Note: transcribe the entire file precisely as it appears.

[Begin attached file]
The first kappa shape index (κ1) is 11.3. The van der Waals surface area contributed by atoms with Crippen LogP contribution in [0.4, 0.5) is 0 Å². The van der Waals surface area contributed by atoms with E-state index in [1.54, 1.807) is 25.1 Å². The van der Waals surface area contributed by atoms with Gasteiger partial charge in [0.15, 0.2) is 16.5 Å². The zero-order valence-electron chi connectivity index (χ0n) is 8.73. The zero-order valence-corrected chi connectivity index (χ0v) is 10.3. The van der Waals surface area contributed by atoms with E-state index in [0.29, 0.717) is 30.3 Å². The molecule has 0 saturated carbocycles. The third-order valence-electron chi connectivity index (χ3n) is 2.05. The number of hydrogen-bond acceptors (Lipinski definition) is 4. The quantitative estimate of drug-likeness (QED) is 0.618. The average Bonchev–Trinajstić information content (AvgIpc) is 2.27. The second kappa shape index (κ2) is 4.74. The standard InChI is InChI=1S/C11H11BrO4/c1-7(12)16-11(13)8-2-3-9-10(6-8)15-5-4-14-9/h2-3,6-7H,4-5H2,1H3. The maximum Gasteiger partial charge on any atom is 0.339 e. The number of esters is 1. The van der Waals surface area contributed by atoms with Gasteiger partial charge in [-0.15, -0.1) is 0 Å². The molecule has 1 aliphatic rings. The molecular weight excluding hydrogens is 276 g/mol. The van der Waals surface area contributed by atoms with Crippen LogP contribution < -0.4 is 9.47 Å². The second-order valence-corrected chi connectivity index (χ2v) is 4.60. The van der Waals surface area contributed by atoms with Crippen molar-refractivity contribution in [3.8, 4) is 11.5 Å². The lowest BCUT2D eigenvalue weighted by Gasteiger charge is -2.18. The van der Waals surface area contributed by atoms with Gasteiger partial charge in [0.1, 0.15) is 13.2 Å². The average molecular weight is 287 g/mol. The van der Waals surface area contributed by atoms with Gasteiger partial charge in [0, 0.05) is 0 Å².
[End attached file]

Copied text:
The first kappa shape index (κ1) is 11.3. The van der Waals surface area contributed by atoms with Crippen LogP contribution in [0.4, 0.5) is 0 Å². The van der Waals surface area contributed by atoms with E-state index in [1.54, 1.807) is 25.1 Å². The van der Waals surface area contributed by atoms with Gasteiger partial charge in [0.15, 0.2) is 16.5 Å². The zero-order valence-electron chi connectivity index (χ0n) is 8.73. The zero-order valence-corrected chi connectivity index (χ0v) is 10.3. The van der Waals surface area contributed by atoms with E-state index in [0.29, 0.717) is 30.3 Å². The molecule has 0 saturated carbocycles. The third-order valence-electron chi connectivity index (χ3n) is 2.05. The number of hydrogen-bond acceptors (Lipinski definition) is 4. The quantitative estimate of drug-likeness (QED) is 0.618. The average Bonchev–Trinajstić information content (AvgIpc) is 2.27. The second kappa shape index (κ2) is 4.74. The standard InChI is InChI=1S/C11H11BrO4/c1-7(12)16-11(13)8-2-3-9-10(6-8)15-5-4-14-9/h2-3,6-7H,4-5H2,1H3. The maximum Gasteiger partial charge on any atom is 0.339 e. The number of esters is 1. The van der Waals surface area contributed by atoms with Gasteiger partial charge in [-0.15, -0.1) is 0 Å². The molecule has 1 aliphatic rings. The molecular weight excluding hydrogens is 276 g/mol. The van der Waals surface area contributed by atoms with Crippen LogP contribution < -0.4 is 9.47 Å². The second-order valence-corrected chi connectivity index (χ2v) is 4.60. The van der Waals surface area contributed by atoms with Crippen molar-refractivity contribution in [3.8, 4) is 11.5 Å². The lowest BCUT2D eigenvalue weighted by Gasteiger charge is -2.18. The van der Waals surface area contributed by atoms with Gasteiger partial charge in [0.1, 0.15) is 13.2 Å². The average molecular weight is 287 g/mol. The van der Waals surface area contributed by atoms with Gasteiger partial charge in [0, 0.05) is 0 Å².